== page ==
[Skip to Content]
[Skip to Content Landing]
April 4, 1891


JAMA. 1891;XVI(14):488. doi:10.1001/jama.1891.02410660020008

This article is only available in the PDF format. Download the PDF to view the article, as well as its associated figures and tables.


In Southern India, where the natives suffer so much from snake-bite, especially that of the venomous cobra, it is strange that these reptiles are for the most part left in peace, on account of the influences of tradition, superstition and worship of all forms of animal life which forbid their destruction Even special days are set apart for the adoration of the cobra, when offerings of sugar, milk and other articles of food are made to it. And this is done despite the fact that, in the province of Mysore at least, the Government offers to pay a reward for every snake that is killed and brought in, and thus a superstitious dread of consequences prevents the extermination of these reptiles. The natives believe that their best protection against snake-bites lies in their devotions and offerings, and that if they do not secure immunity against the venom of the reptiles,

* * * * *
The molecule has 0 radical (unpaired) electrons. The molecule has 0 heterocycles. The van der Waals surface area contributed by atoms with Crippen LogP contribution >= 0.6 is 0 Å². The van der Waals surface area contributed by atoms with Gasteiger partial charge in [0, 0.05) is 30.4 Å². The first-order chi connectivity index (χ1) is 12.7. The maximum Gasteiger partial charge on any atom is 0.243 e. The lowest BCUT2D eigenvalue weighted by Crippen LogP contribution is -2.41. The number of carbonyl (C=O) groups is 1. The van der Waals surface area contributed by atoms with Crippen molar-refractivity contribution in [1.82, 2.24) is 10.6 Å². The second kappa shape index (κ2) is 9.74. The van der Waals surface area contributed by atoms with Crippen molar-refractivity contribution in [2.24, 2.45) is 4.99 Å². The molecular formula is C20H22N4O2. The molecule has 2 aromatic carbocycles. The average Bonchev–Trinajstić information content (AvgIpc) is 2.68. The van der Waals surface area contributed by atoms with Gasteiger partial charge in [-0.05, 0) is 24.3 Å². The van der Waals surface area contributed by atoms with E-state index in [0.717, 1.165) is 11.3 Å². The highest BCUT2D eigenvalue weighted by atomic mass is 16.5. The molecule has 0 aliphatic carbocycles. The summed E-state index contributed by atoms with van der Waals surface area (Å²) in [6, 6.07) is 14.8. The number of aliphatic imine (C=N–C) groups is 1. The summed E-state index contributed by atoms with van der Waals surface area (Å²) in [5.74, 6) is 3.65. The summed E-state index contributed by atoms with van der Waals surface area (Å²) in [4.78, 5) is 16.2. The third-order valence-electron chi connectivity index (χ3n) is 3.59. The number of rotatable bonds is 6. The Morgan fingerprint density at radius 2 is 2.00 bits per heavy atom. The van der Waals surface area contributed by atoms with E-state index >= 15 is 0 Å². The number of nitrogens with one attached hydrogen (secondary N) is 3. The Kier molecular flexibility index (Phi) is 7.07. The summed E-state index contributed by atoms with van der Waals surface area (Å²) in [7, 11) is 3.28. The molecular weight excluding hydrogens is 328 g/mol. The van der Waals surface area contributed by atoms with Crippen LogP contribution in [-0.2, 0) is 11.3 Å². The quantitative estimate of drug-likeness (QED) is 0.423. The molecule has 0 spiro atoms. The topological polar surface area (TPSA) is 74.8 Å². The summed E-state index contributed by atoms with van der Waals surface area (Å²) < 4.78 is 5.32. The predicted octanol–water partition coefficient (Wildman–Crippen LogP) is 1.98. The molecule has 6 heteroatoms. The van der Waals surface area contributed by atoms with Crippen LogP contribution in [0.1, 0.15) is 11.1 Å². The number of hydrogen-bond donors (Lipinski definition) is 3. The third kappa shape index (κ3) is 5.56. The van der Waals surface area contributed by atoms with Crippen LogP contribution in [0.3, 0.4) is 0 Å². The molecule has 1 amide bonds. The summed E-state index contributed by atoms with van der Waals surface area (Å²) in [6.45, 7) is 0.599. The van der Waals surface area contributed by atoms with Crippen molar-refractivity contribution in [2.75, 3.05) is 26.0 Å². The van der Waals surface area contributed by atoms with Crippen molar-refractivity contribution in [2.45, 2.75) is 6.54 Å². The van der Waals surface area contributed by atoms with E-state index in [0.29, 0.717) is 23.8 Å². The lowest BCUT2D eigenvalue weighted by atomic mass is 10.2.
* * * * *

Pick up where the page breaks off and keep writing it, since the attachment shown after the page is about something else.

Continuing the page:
First Page Preview View Large
First page PDF preview
First page PDF preview